Blue Ivy Carter already has a few charted songs to her credit and a Grammy, so you’d assume that parents Beyoncé and Jay-Z are preparing for their kids to enter the family business in their own right one day. Much like Succession’s Logan Roy, who wants to pass off CEO duties to one of his kids, or the way the Kennedys split control of the Massachusetts Democratic Party for decades, it’s easy to imagine the Knowles-Carters planning a multi-generation dynasty that could run the record business for years to come. That isn’t the case, however, as Jay-Z recently stated in a rare interview. Sure, he’s not quite as press-shy as his wife, but Jay has rarely opened up about his parenting methods.
When asked by The Sunday Times whether he thought any of his children, including Sir and Rumi, wanted to make music, Jay-Z was quick to push the assumption back.
“Feeling loved is the most important thing a child needs, you know?” he told interviewer Louis Wise. “Not ‘Here’s this business that I’m going to hand over to you, that I’m creating for you.’”
“What if my child doesn’t want to be in music or sports?” he continued. “I have no idea, right? But as long as your child feels supported, and feels loved, I think anything is possible.”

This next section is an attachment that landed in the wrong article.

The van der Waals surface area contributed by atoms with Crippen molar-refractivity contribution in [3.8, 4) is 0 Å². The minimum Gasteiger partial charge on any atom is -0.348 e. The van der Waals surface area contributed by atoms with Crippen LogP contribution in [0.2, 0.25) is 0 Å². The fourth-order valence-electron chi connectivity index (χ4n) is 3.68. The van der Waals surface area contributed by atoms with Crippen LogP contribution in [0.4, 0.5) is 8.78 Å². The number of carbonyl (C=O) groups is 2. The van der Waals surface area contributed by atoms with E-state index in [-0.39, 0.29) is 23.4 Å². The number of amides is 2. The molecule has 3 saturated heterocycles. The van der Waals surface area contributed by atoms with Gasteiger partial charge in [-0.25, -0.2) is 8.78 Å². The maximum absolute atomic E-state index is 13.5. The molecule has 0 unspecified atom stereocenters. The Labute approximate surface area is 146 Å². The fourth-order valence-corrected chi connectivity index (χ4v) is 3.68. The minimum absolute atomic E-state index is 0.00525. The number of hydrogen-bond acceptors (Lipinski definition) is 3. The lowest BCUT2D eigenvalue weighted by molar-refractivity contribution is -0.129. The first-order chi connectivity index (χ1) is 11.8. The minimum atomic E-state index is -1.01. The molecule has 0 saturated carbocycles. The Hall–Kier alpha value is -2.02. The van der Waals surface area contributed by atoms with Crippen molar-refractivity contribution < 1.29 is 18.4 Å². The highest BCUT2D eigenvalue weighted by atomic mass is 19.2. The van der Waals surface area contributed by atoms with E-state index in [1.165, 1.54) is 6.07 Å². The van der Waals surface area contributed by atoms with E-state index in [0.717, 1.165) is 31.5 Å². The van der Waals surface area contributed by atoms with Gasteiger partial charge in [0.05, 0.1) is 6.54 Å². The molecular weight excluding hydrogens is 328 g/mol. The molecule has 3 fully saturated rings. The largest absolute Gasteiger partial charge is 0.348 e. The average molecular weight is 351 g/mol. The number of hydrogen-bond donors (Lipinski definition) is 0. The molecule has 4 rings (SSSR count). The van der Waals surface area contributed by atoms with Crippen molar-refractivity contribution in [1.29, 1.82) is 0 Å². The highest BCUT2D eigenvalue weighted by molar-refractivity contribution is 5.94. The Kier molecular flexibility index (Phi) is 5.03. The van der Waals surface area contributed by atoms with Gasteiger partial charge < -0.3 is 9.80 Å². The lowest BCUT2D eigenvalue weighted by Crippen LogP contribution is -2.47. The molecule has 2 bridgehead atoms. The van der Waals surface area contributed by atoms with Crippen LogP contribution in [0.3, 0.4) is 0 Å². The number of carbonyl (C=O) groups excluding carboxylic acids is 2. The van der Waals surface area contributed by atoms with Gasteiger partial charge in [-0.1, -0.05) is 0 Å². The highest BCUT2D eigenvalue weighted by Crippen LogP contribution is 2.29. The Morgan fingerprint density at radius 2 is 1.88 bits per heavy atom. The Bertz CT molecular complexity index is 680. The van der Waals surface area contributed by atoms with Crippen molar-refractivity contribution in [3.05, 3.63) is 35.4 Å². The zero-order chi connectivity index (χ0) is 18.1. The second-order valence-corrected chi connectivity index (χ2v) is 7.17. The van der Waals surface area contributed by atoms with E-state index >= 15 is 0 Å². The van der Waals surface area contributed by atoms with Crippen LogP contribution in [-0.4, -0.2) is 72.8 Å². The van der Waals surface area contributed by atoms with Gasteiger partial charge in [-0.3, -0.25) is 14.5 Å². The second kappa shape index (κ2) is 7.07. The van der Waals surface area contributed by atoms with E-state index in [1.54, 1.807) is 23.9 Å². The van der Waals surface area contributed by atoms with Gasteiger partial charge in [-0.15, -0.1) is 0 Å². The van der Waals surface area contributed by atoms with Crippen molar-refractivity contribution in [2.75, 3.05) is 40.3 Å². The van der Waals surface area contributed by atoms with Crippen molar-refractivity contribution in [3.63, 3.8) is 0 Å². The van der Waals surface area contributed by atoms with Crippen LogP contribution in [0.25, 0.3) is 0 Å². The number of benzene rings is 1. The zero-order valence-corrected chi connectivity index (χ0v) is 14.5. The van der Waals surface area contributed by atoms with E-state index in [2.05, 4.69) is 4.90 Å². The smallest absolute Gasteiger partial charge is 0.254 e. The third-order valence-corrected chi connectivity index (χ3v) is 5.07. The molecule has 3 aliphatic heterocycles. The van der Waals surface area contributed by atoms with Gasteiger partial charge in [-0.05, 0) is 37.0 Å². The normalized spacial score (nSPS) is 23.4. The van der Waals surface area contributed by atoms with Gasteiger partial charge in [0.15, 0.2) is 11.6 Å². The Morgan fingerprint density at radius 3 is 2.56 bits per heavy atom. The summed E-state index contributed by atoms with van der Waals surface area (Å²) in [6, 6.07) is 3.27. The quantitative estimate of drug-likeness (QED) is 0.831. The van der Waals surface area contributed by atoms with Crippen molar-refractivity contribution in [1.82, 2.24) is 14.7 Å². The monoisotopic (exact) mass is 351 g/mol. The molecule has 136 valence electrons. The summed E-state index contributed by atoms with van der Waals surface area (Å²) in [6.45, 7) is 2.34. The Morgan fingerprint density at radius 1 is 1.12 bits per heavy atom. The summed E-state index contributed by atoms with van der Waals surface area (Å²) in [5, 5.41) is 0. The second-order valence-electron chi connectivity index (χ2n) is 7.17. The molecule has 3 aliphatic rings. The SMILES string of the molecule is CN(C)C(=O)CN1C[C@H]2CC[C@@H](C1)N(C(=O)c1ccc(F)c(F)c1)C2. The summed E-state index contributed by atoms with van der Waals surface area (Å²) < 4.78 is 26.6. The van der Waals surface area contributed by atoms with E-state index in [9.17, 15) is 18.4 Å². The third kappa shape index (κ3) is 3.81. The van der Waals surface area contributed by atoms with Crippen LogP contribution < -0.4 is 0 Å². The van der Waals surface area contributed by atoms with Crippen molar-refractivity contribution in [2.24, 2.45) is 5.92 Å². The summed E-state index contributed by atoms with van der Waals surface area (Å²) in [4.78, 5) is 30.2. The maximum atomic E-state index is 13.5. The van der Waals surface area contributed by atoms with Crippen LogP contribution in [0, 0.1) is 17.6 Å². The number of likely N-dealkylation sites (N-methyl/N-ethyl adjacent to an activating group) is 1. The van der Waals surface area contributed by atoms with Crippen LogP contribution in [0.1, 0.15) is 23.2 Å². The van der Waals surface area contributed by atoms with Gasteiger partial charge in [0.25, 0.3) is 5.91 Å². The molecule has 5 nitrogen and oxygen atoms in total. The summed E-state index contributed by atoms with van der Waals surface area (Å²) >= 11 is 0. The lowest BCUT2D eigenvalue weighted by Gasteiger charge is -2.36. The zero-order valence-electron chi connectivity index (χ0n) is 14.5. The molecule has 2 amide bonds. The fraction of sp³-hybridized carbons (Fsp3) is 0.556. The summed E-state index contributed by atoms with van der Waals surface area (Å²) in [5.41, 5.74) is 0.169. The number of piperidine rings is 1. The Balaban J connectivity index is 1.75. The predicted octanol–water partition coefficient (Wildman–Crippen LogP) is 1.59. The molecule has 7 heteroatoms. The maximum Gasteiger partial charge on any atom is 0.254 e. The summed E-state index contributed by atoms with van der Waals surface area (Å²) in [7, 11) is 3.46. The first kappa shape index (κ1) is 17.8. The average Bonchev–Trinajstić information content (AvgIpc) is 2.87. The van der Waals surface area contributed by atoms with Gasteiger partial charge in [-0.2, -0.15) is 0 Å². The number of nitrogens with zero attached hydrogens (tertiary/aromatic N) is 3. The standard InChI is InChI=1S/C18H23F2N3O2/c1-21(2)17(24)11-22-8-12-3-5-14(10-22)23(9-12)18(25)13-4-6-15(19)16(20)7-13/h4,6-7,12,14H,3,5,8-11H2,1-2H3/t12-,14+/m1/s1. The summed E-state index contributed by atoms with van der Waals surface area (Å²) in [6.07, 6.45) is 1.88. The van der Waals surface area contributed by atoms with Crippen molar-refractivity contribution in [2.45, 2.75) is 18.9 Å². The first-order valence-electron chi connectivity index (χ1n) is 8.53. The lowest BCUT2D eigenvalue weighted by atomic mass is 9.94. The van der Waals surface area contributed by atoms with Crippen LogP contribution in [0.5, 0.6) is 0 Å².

“[The goal is to] just make sure we provide a loving environment, be very attentive to who they want to be. It’s easy for us, as human beings, to want our children to do certain things, but we have no idea. We’re just guides.”
In other words, the Knowles-Carter children aren’t expected to enter the music business one day, nor take over any of their parents’ other business endeavors (those include Parkwood Entertainment, Ivy Park, a spot on Tidal’s board, Roc Nation, the 40/40 Club, Rocawear, or mentorship duties of Chloe x Halle, just to name a few ventures). That’s an easier parenting position to make when your family is quite economically comfortable, but also a valid one. Nepotism doesn’t seem to be getting the world anywhere.
Although Beyoncé did win a trademark battle over the rights to the term “Blue Ivy,” it doesn’t appear that the musician opened letal action because she wanted to make her young daughter a mini-mogul. That was just to make sure no one else misused her name.
The added bonus of raising your kids to pursue their own dreams is it also curtails the possibility of your children facing off against once another for control of the family business in an Empire or Succession-style battle. We’d just assume that Blue Ivy would win.